It will be more appropriate to compare Luftwaffe actions in the process of the “Battle of Britain” with the results of the Soviet bomber aviation raids on rear objects (railway stations and runs, ports, industrial enterprises, administrative centres) in Finland. In the aforementioned article “Soviet air war against Finland” Borgman quotes such quantitative parameters: conducted 2,075 raids on 516 objects, in the process of which performed 14,640 sorties, dropped 100 thousand bombs of all types. Modern historians cite somewhat lower (and perhaps more realistic) numbers: 55 thousand high explosive and 41 thousand incendiary (i.e., much lighter) bombs (Zefirov, 2003). These numbers — 14.6 thous. sorties and 55 thous. high explosive bombs — are quite comparable with parameters of the combat application of Luftwaffe bombers (16.9 thous. sorties in three months, 30 thous. high explosive aviation bombs dropped on London also in three months, from September through November 1940 .). Absolutely incomparable turned out only results.

German bombing caused colossal destruction and resulted in numerous victims. Already in the first raid on London 300 people were killed and more than 1,300 heavily wounded. In the first month of massive bombing, in September 1940  in London perished more than 7 thousand people. Only in the “Battle of Britain” from August 1940  through May 1941  in the English capital were destroyed 84,000 buildings, 250 thous. people remained without home. That is how W. Churchill describes in his memoirs one of the raids, 10 May 1941 :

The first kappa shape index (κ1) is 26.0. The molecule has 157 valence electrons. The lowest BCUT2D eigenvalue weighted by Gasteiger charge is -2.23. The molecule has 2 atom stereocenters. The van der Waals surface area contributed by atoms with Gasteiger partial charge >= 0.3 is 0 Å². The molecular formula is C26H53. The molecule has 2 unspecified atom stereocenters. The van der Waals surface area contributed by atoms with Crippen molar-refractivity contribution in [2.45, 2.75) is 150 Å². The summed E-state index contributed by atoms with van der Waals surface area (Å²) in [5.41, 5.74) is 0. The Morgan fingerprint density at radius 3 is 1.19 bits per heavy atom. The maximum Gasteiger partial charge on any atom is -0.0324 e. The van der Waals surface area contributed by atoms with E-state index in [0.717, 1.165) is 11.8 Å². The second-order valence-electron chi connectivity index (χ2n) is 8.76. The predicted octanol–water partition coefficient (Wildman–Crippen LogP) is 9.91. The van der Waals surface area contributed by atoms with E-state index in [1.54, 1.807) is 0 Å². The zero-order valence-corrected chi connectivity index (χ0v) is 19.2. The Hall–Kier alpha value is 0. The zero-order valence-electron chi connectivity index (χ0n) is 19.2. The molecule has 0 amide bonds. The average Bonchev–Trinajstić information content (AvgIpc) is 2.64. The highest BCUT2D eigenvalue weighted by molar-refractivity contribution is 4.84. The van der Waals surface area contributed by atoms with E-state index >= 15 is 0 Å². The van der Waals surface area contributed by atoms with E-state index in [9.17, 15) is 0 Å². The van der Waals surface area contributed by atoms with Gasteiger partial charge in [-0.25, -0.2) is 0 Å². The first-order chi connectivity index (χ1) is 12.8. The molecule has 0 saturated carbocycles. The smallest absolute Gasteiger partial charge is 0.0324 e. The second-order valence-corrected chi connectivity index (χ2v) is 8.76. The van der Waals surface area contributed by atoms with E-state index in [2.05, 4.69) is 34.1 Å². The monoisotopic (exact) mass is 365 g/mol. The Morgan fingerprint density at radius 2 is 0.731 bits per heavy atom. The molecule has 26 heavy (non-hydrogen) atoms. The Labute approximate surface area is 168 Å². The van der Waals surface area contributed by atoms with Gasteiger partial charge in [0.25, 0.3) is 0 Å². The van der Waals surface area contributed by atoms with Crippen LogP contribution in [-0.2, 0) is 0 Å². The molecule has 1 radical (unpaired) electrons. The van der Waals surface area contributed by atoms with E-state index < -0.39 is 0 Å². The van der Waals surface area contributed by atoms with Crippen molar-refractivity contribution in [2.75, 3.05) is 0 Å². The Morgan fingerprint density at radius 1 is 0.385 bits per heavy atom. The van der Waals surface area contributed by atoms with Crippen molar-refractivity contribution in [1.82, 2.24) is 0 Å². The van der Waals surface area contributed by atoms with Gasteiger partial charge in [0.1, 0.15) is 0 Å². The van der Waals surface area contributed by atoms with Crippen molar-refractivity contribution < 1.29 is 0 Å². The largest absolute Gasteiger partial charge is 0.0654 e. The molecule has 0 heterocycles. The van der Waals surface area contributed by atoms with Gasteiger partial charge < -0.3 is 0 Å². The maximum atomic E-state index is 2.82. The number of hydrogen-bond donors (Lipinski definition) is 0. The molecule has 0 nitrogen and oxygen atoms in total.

In the city flared more than two thousand fires. We could not extinguish them as the bombing destroyed about 150 water-supply trunklines. Five dockage facilities and more than 70 very important objects were damaged, half of them were factories. All major railway stations, except one, were put out of commission for several weeks, and transit tracks completely opened for movement only in the beginning of June. More than 3 thousand people were killed and wounded” (Churchill, 1998).